Jim Lamar from the Tallahassee Democrat seems sure, the ACC has cause for concern.
Firstly there is the financial situation Lamar points out: “Oklahoma State President Burns Hargis announced last Friday that the Big 12 agreed to distribute $19 million to eight of its members to close out the 2011-12 fiscal year. Departing members Missouri and Texas A&M did not receive payouts; neither did incoming members TCU andWest Virginia.”
Right now, FSU is in a position where an extra few million dollars would go a long way. Doak Campbell Stadium needs renovations, the basketball coaches need a raise, and the athletic department had coffers to replenish.
Lamar notes that the new additions won’t be compensated fully until later: “TCU and West Virginia will only be given a 50-percent share and will not receive full shares until 2016.”
So if the ACC dissolves and FSU and Clemson head Big 12 (or should I say Big 14), what will happen to schools like UMD and Miami?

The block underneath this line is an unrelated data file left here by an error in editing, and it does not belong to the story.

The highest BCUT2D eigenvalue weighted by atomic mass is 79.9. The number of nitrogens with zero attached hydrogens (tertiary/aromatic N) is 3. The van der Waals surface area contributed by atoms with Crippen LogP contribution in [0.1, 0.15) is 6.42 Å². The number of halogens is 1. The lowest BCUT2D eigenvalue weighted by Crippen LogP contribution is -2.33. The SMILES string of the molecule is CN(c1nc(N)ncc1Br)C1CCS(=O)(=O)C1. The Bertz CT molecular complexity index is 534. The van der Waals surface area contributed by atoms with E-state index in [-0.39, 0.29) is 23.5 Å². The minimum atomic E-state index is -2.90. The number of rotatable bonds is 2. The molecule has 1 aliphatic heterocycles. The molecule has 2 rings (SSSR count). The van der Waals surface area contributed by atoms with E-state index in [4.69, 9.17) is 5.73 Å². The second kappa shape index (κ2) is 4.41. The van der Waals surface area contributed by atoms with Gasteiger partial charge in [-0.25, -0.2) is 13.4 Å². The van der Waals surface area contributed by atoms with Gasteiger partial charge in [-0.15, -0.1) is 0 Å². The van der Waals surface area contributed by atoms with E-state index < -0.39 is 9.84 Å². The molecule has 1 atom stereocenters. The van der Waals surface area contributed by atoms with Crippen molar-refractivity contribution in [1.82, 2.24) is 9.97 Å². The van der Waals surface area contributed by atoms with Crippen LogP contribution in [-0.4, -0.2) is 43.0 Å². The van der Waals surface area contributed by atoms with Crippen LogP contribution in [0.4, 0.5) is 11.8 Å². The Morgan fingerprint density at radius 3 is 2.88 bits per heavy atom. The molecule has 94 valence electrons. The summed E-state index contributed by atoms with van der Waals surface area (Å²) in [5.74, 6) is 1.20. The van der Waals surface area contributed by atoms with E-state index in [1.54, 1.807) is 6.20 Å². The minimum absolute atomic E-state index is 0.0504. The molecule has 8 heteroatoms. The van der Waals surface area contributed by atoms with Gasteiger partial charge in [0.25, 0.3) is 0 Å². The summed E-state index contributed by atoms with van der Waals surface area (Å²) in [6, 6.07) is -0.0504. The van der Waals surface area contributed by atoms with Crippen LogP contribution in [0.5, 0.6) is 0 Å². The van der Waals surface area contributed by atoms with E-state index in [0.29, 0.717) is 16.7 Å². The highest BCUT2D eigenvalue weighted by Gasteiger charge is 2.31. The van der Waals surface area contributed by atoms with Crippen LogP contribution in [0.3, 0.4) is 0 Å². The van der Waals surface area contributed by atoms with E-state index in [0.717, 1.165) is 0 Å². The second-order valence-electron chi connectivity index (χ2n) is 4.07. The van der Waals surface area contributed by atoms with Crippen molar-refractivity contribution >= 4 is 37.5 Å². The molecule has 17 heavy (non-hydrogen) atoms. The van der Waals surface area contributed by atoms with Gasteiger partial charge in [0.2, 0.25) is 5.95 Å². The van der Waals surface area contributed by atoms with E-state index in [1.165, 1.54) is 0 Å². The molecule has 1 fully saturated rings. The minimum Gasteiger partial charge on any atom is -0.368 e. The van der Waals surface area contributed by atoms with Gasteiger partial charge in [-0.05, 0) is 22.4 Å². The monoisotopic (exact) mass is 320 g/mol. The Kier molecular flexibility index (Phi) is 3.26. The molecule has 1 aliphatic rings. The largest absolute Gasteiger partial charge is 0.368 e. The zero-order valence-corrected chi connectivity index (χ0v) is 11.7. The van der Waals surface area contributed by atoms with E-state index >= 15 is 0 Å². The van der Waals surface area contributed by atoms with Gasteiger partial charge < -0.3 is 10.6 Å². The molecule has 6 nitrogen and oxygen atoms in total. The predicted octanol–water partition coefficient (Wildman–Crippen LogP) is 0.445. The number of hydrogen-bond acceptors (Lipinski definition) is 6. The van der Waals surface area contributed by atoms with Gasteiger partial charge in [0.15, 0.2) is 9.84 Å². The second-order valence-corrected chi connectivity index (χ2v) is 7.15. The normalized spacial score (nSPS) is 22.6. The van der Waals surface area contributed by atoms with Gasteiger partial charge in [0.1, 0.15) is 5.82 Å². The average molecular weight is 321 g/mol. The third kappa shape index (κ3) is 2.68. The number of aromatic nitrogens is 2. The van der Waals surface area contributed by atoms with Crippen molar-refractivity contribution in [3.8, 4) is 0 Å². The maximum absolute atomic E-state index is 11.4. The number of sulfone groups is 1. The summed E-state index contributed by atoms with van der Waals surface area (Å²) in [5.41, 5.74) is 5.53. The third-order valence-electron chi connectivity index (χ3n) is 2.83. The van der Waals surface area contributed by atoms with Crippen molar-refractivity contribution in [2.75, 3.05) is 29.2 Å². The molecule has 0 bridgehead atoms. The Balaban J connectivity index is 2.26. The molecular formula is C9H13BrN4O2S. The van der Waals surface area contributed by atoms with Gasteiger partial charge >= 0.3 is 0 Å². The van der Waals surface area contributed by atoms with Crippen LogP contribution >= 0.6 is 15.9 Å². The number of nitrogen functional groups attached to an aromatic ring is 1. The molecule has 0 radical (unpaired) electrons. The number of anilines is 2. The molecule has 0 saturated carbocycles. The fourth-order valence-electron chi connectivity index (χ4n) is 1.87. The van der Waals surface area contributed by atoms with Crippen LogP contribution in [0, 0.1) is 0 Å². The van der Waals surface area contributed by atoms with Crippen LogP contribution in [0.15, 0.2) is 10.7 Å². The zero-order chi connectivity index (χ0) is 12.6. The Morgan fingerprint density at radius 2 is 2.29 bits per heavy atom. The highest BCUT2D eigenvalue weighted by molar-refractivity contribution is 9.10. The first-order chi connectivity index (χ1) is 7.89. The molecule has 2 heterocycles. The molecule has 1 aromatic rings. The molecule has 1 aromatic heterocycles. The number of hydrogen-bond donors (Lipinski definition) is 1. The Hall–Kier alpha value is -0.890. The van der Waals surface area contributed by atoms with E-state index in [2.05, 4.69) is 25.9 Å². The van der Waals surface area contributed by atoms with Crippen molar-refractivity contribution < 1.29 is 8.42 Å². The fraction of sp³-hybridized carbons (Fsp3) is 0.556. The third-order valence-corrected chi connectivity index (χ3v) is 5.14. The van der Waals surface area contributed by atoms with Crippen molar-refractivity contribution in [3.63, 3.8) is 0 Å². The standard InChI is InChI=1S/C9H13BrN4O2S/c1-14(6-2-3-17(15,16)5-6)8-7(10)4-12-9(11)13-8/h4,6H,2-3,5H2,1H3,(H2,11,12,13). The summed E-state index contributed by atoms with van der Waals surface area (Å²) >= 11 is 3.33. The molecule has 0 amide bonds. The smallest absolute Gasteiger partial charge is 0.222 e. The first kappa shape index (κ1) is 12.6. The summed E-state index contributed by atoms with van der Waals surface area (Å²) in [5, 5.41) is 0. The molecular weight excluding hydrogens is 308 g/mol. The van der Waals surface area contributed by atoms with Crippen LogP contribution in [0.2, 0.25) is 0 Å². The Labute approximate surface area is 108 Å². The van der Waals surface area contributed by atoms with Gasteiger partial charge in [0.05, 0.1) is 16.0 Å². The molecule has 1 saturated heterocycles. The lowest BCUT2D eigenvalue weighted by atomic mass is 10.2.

Read the USA Today Article here.
In recent weeks the internet has been buzzing concerning the ACC’s almost-inevitable demise.
Rumor circulation supports a probable exit of Florida State to the Big 12. Those rumors have sparked more rumors that Clemson would be sure to follow if FSA moved.
If the Tigers and Seminoles bail, the situation would be grim for the ACC who already suffers on the edge of college football significance.
Then, on Friday, the SEC and Big 12 have agreed to play an inter-conference brawl between their respective champions. The Big Ten and Pac 12 have already gone through the Rose Bowl alignment so the Big East and ACC are basically on the chopping block.
McClatchy Tribune Writer David Teel puts the finances into perspective:
“Naturally, the Big 12 and SEC plan to award their event to the highest-bidding venue and television network, widening the money gap between the ACC and the SEC, Big 12, Big Ten and Pac-12.
The ACC’s new, 15-year media rights contract with ESPN is worth approximately $17 million annually per school, a 30-percent increase. By summer’s end, the Big Four conferences all figure to have arrangements worth $20 million-plus per school. USA Today reports that the Pac-12 could approach $30 million.”
Teel also proposes a most interesting notion: What if the Rose Bow and the new Big-12/SEC matchup became “de facto national semifinals”.
Wouldn’t that be another win for the Big 12 😉